YOUNGSPORT, TEXAS. Youngsport is on the Lampasas River and Farm Road 2484, nine miles south of Killeen in southwestern Bell County. Michael Young brought his family to the area before 1850. A wagontrain led by Joel Cosper came with 106 people in 1870. A post office was opened in the community in 1871 and probably named either for P. G. Young, the proprietor of the town's hotel in 1884, or for Michael Young; the latter, reputedly a former ship's captain, is said to have named the site "Young's port" when he arrived as the earliest settler. In 1875 a local church, the Live Oak Baptist Church, was organized. A Church of Christ congregation, predecessor of the current congregation, was meeting in a brush arbor by 1882; the church met in the school for many years, evidently built a building in 1925 or 1926, and completed a new building in 1988. By 1884 Youngsport had become a cotton-shipping town with as many as 200 inhabitants, three churches, two cotton gins, a hotel, and flour and corn mills. The first local school of record began operation around 1886. The school, one of the larger rural schools in the county in the early twentieth century, had seventy-seven pupils and two teachers in 1905. The community supported a Grange chapter and a Woodmen's lodge in the early 1900s. The population had dropped to 100 by 1890 and declined slowly to some seventy people by 1914. The post office was closed in 1930, and by 1948 Youngsport had a population of fifty, two churches, and two businesses. Local students were transferred to the Killeen Independent School District in 1938. In 1988 the population stood at forty inhabitants, and there were no business establishments in the community. The population remained at forty through 2000.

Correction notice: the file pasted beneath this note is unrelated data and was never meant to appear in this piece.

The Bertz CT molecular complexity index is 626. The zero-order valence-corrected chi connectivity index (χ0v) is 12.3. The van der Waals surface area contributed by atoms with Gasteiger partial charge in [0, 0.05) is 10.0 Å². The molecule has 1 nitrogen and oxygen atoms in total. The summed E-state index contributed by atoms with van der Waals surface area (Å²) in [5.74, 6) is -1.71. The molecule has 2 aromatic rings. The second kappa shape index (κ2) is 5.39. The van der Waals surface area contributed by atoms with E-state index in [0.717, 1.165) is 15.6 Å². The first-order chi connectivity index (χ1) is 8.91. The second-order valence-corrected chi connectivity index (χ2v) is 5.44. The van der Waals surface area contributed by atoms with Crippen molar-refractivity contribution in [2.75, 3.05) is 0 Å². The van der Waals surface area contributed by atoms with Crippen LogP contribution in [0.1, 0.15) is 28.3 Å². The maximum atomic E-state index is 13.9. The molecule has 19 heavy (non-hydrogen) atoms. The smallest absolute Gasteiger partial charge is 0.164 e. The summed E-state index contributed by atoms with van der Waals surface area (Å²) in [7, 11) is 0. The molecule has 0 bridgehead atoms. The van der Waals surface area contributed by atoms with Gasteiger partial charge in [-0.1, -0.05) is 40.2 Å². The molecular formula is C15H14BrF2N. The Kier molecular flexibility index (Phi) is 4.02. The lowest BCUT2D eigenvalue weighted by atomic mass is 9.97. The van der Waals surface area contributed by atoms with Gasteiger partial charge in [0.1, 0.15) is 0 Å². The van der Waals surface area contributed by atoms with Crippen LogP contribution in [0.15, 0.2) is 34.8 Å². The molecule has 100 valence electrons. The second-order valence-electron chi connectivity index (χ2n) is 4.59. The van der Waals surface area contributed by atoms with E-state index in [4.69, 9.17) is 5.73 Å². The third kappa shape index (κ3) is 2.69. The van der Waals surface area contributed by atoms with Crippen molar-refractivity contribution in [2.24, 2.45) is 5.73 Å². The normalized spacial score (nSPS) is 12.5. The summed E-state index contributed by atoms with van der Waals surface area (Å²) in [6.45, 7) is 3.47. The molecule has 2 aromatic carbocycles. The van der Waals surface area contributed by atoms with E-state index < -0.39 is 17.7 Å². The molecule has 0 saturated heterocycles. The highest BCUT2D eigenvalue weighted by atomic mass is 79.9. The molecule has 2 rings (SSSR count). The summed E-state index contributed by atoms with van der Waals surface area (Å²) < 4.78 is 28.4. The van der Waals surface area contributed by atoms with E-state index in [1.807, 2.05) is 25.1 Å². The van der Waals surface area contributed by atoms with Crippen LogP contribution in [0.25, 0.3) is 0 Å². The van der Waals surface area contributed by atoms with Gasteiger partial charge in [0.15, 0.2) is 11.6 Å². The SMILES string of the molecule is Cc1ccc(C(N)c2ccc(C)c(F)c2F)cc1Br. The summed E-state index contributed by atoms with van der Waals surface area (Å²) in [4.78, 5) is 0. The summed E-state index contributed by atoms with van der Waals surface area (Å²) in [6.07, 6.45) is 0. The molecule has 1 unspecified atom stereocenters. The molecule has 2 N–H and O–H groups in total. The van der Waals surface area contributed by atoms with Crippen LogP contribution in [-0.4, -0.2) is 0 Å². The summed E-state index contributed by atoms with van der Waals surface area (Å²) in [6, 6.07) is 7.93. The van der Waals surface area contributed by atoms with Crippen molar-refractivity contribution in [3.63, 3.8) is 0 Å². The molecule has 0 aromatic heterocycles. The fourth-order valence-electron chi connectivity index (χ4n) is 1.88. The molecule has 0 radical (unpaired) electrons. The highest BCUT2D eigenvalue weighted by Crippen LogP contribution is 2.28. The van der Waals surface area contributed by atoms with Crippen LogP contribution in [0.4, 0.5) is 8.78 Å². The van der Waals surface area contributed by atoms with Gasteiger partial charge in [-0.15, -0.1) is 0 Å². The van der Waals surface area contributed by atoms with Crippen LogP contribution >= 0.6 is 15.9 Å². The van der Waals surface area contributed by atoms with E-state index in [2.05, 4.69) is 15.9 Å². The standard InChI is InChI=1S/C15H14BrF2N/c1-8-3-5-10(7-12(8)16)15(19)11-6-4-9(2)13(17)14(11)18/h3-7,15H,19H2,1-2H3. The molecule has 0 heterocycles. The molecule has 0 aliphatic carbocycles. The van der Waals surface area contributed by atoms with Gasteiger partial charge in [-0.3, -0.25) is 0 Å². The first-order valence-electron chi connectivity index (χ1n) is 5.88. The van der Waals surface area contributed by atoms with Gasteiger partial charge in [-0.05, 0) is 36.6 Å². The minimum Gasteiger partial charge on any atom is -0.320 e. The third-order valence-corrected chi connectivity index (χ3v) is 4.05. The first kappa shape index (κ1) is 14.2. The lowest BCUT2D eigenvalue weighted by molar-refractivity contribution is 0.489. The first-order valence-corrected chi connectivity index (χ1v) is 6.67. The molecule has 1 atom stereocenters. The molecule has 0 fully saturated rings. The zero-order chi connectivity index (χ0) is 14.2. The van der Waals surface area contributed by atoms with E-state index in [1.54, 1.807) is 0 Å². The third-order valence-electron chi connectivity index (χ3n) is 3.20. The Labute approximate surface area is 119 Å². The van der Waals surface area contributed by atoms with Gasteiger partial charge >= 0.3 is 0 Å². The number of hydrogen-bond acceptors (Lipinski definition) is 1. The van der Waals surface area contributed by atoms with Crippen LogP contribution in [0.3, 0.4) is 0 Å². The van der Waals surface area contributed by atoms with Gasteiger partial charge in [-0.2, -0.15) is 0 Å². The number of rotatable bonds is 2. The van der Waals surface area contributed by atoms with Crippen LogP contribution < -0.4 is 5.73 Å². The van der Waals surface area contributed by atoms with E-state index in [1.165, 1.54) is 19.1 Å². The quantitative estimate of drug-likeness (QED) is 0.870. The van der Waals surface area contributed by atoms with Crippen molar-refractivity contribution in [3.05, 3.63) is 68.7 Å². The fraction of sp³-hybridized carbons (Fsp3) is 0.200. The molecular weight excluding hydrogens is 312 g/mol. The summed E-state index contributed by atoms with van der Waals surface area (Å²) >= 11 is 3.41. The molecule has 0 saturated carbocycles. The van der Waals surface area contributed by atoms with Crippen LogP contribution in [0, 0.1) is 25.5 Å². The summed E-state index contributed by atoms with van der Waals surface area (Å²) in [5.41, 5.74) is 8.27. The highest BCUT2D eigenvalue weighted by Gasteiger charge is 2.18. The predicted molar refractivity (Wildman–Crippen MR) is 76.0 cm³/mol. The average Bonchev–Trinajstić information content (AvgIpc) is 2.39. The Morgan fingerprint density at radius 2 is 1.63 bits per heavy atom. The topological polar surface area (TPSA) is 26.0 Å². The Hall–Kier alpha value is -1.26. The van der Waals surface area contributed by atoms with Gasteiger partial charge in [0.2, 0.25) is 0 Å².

The following, adapted from the Chicago Manual of Style, 15th edition, is the preferred citation for this article.Mark Odintz, "YOUNGSPORT, TX," Handbook of Texas Online (http://www.tshaonline.org/handbook/online/articles/hny04), accessed September 04, 2015. Uploaded on June 15, 2010. Published by the Texas State Historical Association.